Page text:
I had forgotten how completely defunct my brain is when there’s a baby in the house. Butterfly is a champion sleeper for her age, but even 7 hours of sleep does little to straighten out your thinker when that sleep is interrupted every 2 or 3 hours.
Which brings us to today.
I am determined to get back into my regular schedule this week. This means two things: Exercise and writing. I exercised last night; today is supposed to be a blog post. After how well I did with the first, I figured the second would be easy. I managed to forget, however, that playing with the Wii fit takes a lot fewer brain cells than inventing an entire blog post. I’ve been trying to think about this all day, but all I get out of my brain is a faint sizzling sound and the smell of over-cooked inspiration spontaneously combusting.
Ergo: I have a short slice of story to share with you. I’ve always loved this little squirt of writing but never shared it with anyone because it doesn’t go anywhere–today, that seems appropriate. Enjoy.
Agatha stopped her absent-minded crocheting all at once as a knot of yarn caught in her negligently made loop, breaking off her comments to Druce at the same time. The owl, taking advantage of her sudden silence, ruffled his feathers and clicked his beak disapprovingly. “I’ll say it again, Witch, those radishes are disappearing.”
“And what does it matter if they do?” Agatha gave one end of the butter-yellow yarn knot a tug, making the tangle worse.
Druce turned his back, ruffling his brown feathers, apparently with no answer. “They’re dangerous,” he finally hooted, glaring at her over his shoulder.
“Only to an unborn child,” answered Agatha serenely, her already wrinkled brow contracting into deeper furrows as she wrestled with the growing mess.
“Or any apprentice witch who doesn’t know what she’s doing.”
“Or any apprentice witch who doesn’t know what she’s doing,” Agatha concurred with a nod of her head, her gray-streaked black bun bouncing. She gave an experimental tug to one obscure yellow loop, and the knot fell apart. “But I’ve been using those rapunzels for years.”
The owl’s reflective eyes glared down at the loose yellow yarn, then up at the witch. “I think you cheated.”
Agatha clicked her tongue in laughing disgust, then stopped at the sound of tiny, scrabbling feet. “Minty…?” she inquired, and, indeed, a tiny gray nose poked up over the edge of Agatha’s side table, followed by Minty’s furry body.
“…trying to get your attention!” squeaked the mouse indignantly, her sides heaving as she puffed and panted. “But you were jabbering on with that owl.” Druce stirred, flaring his wings threateningly in the firelight, but Minty was too intent on her errand to goad him further. “Agatha, Raymond’s out in your garden.”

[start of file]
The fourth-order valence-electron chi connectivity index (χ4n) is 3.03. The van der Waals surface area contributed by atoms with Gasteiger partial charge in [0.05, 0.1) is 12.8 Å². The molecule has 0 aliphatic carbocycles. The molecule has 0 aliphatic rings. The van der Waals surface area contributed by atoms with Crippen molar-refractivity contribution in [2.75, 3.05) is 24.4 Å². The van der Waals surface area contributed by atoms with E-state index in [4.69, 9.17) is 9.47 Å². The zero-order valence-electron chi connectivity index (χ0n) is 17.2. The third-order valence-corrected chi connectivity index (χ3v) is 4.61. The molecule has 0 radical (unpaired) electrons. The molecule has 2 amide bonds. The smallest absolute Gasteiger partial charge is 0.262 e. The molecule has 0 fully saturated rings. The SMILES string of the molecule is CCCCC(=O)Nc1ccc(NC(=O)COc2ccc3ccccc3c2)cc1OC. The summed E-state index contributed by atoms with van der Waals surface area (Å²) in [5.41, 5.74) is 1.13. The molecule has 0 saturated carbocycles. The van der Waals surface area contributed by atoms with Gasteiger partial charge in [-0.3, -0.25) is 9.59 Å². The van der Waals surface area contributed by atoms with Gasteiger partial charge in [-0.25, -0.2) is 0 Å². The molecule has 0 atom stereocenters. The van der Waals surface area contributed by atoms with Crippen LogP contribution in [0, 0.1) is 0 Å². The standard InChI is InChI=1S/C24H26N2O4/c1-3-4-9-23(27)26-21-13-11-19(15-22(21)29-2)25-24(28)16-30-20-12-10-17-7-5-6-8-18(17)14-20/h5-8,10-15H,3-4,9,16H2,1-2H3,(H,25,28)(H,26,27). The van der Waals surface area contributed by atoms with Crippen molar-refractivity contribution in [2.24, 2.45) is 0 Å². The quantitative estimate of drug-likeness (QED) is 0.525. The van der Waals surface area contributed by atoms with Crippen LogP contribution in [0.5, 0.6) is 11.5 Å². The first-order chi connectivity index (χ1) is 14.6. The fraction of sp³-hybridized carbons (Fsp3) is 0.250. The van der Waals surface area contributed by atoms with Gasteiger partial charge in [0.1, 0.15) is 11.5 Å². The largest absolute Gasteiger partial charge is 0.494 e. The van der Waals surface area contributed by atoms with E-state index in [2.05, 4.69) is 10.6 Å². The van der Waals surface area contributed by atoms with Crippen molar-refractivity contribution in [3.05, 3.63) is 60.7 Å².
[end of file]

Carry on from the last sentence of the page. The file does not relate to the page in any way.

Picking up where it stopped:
“Who who?” demanded Druce, settling back, appeased at the thought of news.
“Raymond,” repeated Minty shrilly. “That man that lives next door. His wife’s pregnant, you know.”
“Yes, dear,” Agatha agreed mildly, intervening before Druce could do more than click his beak. “Frightened of me, both of them, the poor ones.”
“Not frightened enough to keep that Raymond man from stealing your radishes!”
Druce and Agatha froze; Minty’s nose twitched as she eyed her audience with pleasure. “Well,” she conceded with a toss of her little mousy whiskers, “he’s actually frightened to death. But his wife – she wants them. He’ll do anything to stop her whining – I heard him say so.” The mouse paused, then started to groom her fur as she continued reflectively, “Well, more grumble so. But I guess it doesn’t really–,”
“Which radishes?” Agatha demanded, her voice tight. Minty looked up, her black eyes wide with surprise at the unusually interruption. “Which ones, Minty? Tell me.”
And Minty, who usually would put up a fight at a direct order – after all, she was a free mouse, not a house pet like that owl – answered meekly, “The ones nearest the willow tree, that I told you wouldn’t grow since the tree would take all the water.”
“The rapunzels,” snapped Druce, puffing up with indignation. “See here, Witch, didn’t I tell you there’d be trouble?”
But Agatha wasn’t listening. She was already out of her comfortable armchair and through the door of the small cottage, swinging her beaded black shawl around her plump shoulders as she disappeared into the misty night.
Both animals stared into the blackness that the door should have covered, only Agatha left too quickly to close it, and Druce muttered, “I warned her.”
“Warn a witch!” squealed Minty indignantly. “You’re only an owl!”
“Even witches make mistakes,” the owl muttered, turning his head away from her, then silently flying after his mistress. “Even witches like Agatha.”
Minty stood up on her round hind legs for just a moment, her glance flicking from the cold outside to the seat of the armchair – pulled up nicely to the fire and with an inviting mound of yellow yarn – then reluctantly lowered herself to all fours and scrambled out into the darkness.